Together with ENFF (Eastern Neighbours Film Festival) we will be organising a film night filled with shorts produced in eastern Europe. All the films, except for one, are directed by women. Before the screening, there will be an introduction to the festival, and afterward there will be food and schnaps for all the visitors to the films. 

About ENFF:

Eastern Neighbours Film Festival was started in Utrecht 2008 by a group of friends with the aim to present to the Dutch audience the most recent, exciting films from the East and the South East European countries. These are mainly countries with a small but powerful film production. Why eastern neighbours? We feel that cinema can bring people closer to each other, make them understand each other’s culture better and deeper, give them an inside view into the mentality and history. Our aim is to bring cultures together to create more knowledge and


U Zraku / Airborne (Jasmila Zbanic, 2019) — Bosnia and Herzegovina, 27 min.

Jasmila Zbanic and her husband Damir met in a shelter during the siege of Sarajevo. He was a soldier in the Bosnian Army, she was a student at the Academy of Performing Arts. They have been together since 1992; they work and make films together. However, Damir has a problem – he has a severe fear of flying. 24 years after the war and he still drives or takes the train when he needs to go on business trips with his wife. In order to confront his fear, he seeks professional help. As time goes by, it becomes apparent that this fear has roots in the wartime past and the director decides to take Damir back to the places of his battles.


AJO by (More Raca, 2018) — Kosovo, 13 min.

Zana is growing up in Kosovo inlands silently observing the consequences of domestic violence in her family. She witnesses her brother’s lack of empathy for the suffering of their mother and sits quiet when he forces their mother not to report anything to police.
When the awkward silence of a family ride back from the hospital is interrupted, Zana discovers that she also might not have control over her future anymore. When an opportunity presents itself, she decides to take a risk. The film subtly emphasizes that many Balkan woman are faced with a perpetual cycle of violence and repression.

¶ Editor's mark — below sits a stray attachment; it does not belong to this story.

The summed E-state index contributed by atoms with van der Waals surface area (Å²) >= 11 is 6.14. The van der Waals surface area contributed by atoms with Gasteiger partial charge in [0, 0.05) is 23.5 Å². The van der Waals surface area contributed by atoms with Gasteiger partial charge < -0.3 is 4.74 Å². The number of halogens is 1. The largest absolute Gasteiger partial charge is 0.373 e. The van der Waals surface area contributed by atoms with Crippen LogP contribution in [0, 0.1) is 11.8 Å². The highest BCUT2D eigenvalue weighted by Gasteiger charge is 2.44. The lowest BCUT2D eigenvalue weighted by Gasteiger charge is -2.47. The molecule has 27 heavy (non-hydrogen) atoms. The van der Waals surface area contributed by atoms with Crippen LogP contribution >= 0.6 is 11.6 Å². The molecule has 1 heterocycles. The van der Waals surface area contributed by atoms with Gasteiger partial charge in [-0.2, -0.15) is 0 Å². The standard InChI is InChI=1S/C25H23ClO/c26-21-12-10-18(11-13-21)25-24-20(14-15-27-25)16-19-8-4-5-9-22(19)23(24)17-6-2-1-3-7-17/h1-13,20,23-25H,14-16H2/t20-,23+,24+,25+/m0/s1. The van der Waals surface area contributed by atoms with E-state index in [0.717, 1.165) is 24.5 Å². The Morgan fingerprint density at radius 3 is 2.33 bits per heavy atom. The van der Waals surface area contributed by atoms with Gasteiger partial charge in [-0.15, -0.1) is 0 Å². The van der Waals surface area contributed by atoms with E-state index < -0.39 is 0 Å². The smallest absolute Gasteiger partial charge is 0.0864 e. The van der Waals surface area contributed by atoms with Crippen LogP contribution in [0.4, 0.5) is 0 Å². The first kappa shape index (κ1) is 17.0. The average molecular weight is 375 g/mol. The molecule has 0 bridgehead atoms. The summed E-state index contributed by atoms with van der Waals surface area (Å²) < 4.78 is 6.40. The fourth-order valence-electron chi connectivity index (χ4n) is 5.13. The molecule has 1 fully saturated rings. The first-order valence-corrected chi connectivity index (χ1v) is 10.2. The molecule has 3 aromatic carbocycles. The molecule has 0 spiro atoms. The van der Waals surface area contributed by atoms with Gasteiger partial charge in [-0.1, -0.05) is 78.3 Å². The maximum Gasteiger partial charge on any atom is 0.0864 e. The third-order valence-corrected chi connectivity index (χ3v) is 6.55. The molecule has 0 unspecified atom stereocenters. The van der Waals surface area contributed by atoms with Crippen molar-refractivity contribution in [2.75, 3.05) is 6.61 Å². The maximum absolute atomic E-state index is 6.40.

GOMILA MATERIJALA / STACK OF MATERIAL  (Sajra Subašić, 2018) — Bosnia and Herzegovina, 7 min.
In an attempt to answer the question of whether home is a specific place or everything we carry inside ourselves, the filmmaker goes on a search for a single shot of her parents’ home, in which she never lived. In the process, she collects a wealth of shots and creates a memory of the city where that house is located, the city that was home to her parents and thousands of other people who were forced to flee due to war in the 1990s, and from where people continue to flee today due to neglect and a broken economy.
MISHKO (Hanis Bagashov, 2018) — North Macedonia, 16 min.
Nora, a 26-year-old autistic girl, is living with her parents in a remote village in North-Macedonia. She is sexually seduced by a 12-year-old boy from the village – a grasshopper hunter. One late summer day, when her older sister, who is married in Germany, comes for a visit in the village and the entire family is gathered together at home, Nora attempts to escape the house and meet the boy.


DOGS OF HOME (Daniela Repas, 2020) —  United States / Bosnia&Herzegovina 11 min.

Dogs of Home is a story about ripples of war through time, displayed through segments of animation and live action. It is an intimate insight into the generational experience of Bosnia, infused with resilience, love and demise of her people. The duality of mediums creates a division in time, evoking the fantastical experience of reality through a genre of a documentary.